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In this article on matrix mechanics in quantum theory you can read, in the subsection of the harmonic osscilator, that

$$E=\frac{nh}{2\pi},$$

Where $E$ stands for the possible energies of the harmonic oscillator, $n$ is a positive integer (or zero), and h is Planck's constant. It is written that

$$E=\frac{1}{2}(P^2+X^2),$$

where $P$ and $X$ classical expressions for momentum and position. One can read that after setting the mass and the frequency (extensive quantities) equal to one and substituting sinusoidal functions for $X(t)=\sqrt{2E}\sin{t}$ and $P(t)=-\sqrt{2E}\cos{t}$, it follows that, according to the old quantum condition, that the integral of $PdX$ over an orbit, which is the area of the circle in phase space, must be an integer multiple of Planck's constant. The area of the circle of radius $\sqrt{2E}$ is $2πE$. So $E=\frac{nh}{2\pi}$. In Natural units you can make $\frac{h}{2\pi}=\hbar$ equal to one so the energy is an integer.

My question is: how can $E=\frac{nh}{2\pi}$ if E has the dimension of energy ($(Nm)$) and $h$ has the dimension of an action ($(Nmsec)$)? Aren't the frequency $f(\frac{1}{sec})$ and mass $m$ set equal to one to fit the the old quantum condition, in which no $f$ ($=\frac{\omega}{2\pi}$) or $m$ appear?

See also this article about nondimensionalization.

EDIT: Thanks to a comment below, I see now that in the formula above for the energy,

$$E=\frac{1}{2}(P^2+X^2)$$

can't have the dimension $(Nm)$ or $(J)$.

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    $\begingroup$ The first sentence of the passage of the Wiki article you link literally answers your question, even linking to the article on non-dimensionalization. $\endgroup$ – ACuriousMind Jan 21 '18 at 11:07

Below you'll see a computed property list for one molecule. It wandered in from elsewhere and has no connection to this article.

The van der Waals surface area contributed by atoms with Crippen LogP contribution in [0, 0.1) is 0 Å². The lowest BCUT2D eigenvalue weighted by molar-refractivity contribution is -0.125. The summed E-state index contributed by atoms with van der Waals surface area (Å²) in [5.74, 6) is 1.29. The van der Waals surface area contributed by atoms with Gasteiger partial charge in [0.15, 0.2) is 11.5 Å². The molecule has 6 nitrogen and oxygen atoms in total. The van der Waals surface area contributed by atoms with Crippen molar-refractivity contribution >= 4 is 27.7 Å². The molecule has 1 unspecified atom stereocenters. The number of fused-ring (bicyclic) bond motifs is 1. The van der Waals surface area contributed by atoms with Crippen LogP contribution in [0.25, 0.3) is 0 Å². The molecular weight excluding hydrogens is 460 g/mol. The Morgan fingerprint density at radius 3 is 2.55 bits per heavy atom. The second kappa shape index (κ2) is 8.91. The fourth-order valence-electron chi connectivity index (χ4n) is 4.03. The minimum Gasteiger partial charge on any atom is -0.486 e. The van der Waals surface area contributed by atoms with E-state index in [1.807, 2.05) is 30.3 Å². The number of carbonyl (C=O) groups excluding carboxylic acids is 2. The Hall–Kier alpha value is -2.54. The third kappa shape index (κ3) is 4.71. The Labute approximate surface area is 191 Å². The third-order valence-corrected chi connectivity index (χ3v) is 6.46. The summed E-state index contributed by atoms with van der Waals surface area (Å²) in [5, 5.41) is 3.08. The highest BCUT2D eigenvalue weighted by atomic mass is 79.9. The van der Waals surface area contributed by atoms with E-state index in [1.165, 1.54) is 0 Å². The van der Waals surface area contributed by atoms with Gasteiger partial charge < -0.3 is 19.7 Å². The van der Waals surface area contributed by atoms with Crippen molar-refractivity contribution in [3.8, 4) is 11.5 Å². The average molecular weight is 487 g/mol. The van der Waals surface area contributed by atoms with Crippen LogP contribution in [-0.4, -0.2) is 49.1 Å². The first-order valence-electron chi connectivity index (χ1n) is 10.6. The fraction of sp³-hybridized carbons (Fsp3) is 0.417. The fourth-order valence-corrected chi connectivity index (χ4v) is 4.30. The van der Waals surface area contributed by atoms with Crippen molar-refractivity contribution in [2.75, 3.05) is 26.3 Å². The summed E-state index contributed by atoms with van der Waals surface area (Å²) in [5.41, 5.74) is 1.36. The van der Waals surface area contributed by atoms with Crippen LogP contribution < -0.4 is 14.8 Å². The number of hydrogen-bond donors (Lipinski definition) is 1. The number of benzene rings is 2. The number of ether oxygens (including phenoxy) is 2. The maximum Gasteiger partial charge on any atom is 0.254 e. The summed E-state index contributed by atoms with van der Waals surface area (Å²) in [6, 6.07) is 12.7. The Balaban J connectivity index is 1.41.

• $\begingroup$ Allright. I think it's clear to me right now. It was just that I thought when they set the frequency to one, they removed it's dimension too. $\endgroup$ – descheleschilder Jan 22 '18 at 12:31
  • $\begingroup$ I find this question to be extremely disingenuous. The initial expression for the energy, $E=\frac{1}{2}(P^2+X^2),$ only makes sense if at least two variables have been de-dimensionalized. Complaining that subsequent expressions have dimensions that are inconsistent with SI units seems just short of being hard-headed on purpose. $\endgroup$ – Emilio Pisanty Jan 22 '18 at 23:23
  • $\begingroup$ I don't know what you mean by hard-headed on purpose, but I can see now that the "problem" is already in the equation $E=\frac{1}{2}(P^2+X^2)$. What dimension has this $E$? $\endgroup$ – descheleschilder Jan 23 '18 at 15:13
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In the old quantum theory is $E=n\hbar \omega$. You missed the factor 1/[seconds] by using $\omega=1$, that's why the dimensionality seems not correct.

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